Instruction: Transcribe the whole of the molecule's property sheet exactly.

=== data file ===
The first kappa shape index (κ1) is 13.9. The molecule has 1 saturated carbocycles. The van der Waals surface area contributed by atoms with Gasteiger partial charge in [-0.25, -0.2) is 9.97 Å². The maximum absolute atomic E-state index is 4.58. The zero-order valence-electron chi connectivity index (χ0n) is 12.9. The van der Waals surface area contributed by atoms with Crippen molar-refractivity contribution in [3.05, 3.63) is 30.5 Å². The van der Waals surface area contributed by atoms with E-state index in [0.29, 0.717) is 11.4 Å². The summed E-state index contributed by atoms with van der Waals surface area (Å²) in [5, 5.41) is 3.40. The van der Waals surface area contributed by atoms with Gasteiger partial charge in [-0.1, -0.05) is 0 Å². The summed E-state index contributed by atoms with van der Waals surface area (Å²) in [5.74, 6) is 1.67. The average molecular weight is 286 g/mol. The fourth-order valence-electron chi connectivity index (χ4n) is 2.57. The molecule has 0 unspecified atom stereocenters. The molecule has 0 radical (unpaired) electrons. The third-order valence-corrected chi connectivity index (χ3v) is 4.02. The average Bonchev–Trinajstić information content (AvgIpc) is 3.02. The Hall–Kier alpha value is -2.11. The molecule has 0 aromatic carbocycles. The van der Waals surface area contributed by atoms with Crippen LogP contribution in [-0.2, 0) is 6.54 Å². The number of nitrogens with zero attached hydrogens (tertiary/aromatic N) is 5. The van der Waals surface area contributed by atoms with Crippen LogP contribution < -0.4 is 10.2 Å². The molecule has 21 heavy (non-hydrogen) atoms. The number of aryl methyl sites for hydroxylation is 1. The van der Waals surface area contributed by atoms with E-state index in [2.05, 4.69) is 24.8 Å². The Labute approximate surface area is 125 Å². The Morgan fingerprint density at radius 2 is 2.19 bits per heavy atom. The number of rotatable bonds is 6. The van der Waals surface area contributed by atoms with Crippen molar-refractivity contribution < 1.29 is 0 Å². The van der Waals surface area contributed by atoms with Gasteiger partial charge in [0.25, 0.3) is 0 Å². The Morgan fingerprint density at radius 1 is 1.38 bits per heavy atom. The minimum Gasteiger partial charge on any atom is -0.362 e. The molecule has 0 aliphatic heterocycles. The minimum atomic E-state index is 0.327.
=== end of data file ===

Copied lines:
The first kappa shape index (κ1) is 13.9. The molecule has 1 saturated carbocycles. The van der Waals surface area contributed by atoms with Gasteiger partial charge in [-0.25, -0.2) is 9.97 Å². The maximum absolute atomic E-state index is 4.58. The zero-order valence-electron chi connectivity index (χ0n) is 12.9. The van der Waals surface area contributed by atoms with Crippen molar-refractivity contribution in [3.05, 3.63) is 30.5 Å². The van der Waals surface area contributed by atoms with E-state index in [0.29, 0.717) is 11.4 Å². The summed E-state index contributed by atoms with van der Waals surface area (Å²) in [5, 5.41) is 3.40. The van der Waals surface area contributed by atoms with Gasteiger partial charge in [-0.1, -0.05) is 0 Å². The summed E-state index contributed by atoms with van der Waals surface area (Å²) in [5.74, 6) is 1.67. The average molecular weight is 286 g/mol. The fourth-order valence-electron chi connectivity index (χ4n) is 2.57. The molecule has 0 unspecified atom stereocenters. The molecule has 0 radical (unpaired) electrons. The third-order valence-corrected chi connectivity index (χ3v) is 4.02. The average Bonchev–Trinajstić information content (AvgIpc) is 3.02. The Hall–Kier alpha value is -2.11. The molecule has 0 aromatic carbocycles. The van der Waals surface area contributed by atoms with Crippen LogP contribution in [-0.2, 0) is 6.54 Å². The number of nitrogens with zero attached hydrogens (tertiary/aromatic N) is 5. The van der Waals surface area contributed by atoms with Crippen LogP contribution < -0.4 is 10.2 Å². The molecule has 21 heavy (non-hydrogen) atoms. The number of aryl methyl sites for hydroxylation is 1. The van der Waals surface area contributed by atoms with E-state index in [2.05, 4.69) is 24.8 Å². The Labute approximate surface area is 125 Å². The Morgan fingerprint density at radius 2 is 2.19 bits per heavy atom. The number of rotatable bonds is 6. The van der Waals surface area contributed by atoms with Crippen molar-refractivity contribution < 1.29 is 0 Å². The van der Waals surface area contributed by atoms with Gasteiger partial charge in [0.25, 0.3) is 0 Å². The Morgan fingerprint density at radius 1 is 1.38 bits per heavy atom. The minimum Gasteiger partial charge on any atom is -0.362 e. The molecule has 0 aliphatic heterocycles. The minimum atomic E-state index is 0.327.